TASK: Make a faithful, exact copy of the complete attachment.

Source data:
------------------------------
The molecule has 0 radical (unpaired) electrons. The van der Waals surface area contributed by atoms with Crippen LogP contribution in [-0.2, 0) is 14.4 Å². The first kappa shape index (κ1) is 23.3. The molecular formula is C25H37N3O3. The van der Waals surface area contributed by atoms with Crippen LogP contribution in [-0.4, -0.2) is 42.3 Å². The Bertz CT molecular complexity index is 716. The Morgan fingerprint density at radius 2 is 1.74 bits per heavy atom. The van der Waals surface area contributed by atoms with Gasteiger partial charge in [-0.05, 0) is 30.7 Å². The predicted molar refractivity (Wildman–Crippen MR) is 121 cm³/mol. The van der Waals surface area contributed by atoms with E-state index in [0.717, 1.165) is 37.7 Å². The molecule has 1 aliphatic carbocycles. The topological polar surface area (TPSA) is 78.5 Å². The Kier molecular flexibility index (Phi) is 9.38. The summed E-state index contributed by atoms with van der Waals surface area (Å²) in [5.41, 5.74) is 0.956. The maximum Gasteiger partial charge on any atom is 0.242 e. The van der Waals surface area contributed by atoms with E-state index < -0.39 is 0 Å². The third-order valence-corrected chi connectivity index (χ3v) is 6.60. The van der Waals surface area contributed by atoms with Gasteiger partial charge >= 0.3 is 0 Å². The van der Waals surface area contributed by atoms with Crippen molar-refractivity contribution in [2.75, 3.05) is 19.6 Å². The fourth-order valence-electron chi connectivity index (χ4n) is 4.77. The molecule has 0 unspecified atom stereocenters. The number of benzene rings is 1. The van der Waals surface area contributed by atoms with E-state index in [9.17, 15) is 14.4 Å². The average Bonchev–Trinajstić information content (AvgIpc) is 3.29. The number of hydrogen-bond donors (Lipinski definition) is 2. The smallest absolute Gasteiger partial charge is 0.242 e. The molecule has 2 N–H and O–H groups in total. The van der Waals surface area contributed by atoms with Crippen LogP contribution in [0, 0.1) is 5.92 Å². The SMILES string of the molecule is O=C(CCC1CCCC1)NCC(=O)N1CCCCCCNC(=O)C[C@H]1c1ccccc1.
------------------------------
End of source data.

The molecule has 0 radical (unpaired) electrons. The van der Waals surface area contributed by atoms with Crippen LogP contribution in [-0.2, 0) is 14.4 Å². The first kappa shape index (κ1) is 23.3. The molecular formula is C25H37N3O3. The van der Waals surface area contributed by atoms with Crippen LogP contribution in [-0.4, -0.2) is 42.3 Å². The Bertz CT molecular complexity index is 716. The Morgan fingerprint density at radius 2 is 1.74 bits per heavy atom. The van der Waals surface area contributed by atoms with Gasteiger partial charge in [-0.05, 0) is 30.7 Å². The predicted molar refractivity (Wildman–Crippen MR) is 121 cm³/mol. The van der Waals surface area contributed by atoms with E-state index in [0.717, 1.165) is 37.7 Å². The molecule has 1 aliphatic carbocycles. The topological polar surface area (TPSA) is 78.5 Å². The Kier molecular flexibility index (Phi) is 9.38. The summed E-state index contributed by atoms with van der Waals surface area (Å²) in [5.41, 5.74) is 0.956. The maximum Gasteiger partial charge on any atom is 0.242 e. The van der Waals surface area contributed by atoms with E-state index < -0.39 is 0 Å². The third-order valence-corrected chi connectivity index (χ3v) is 6.60. The van der Waals surface area contributed by atoms with Gasteiger partial charge >= 0.3 is 0 Å². The van der Waals surface area contributed by atoms with Crippen molar-refractivity contribution in [2.75, 3.05) is 19.6 Å². The fourth-order valence-electron chi connectivity index (χ4n) is 4.77. The molecule has 0 unspecified atom stereocenters. The number of benzene rings is 1. The van der Waals surface area contributed by atoms with E-state index in [9.17, 15) is 14.4 Å². The average Bonchev–Trinajstić information content (AvgIpc) is 3.29. The number of hydrogen-bond donors (Lipinski definition) is 2. The smallest absolute Gasteiger partial charge is 0.242 e. The molecule has 2 N–H and O–H groups in total. The van der Waals surface area contributed by atoms with Crippen LogP contribution in [0, 0.1) is 5.92 Å². The SMILES string of the molecule is O=C(CCC1CCCC1)NCC(=O)N1CCCCCCNC(=O)C[C@H]1c1ccccc1.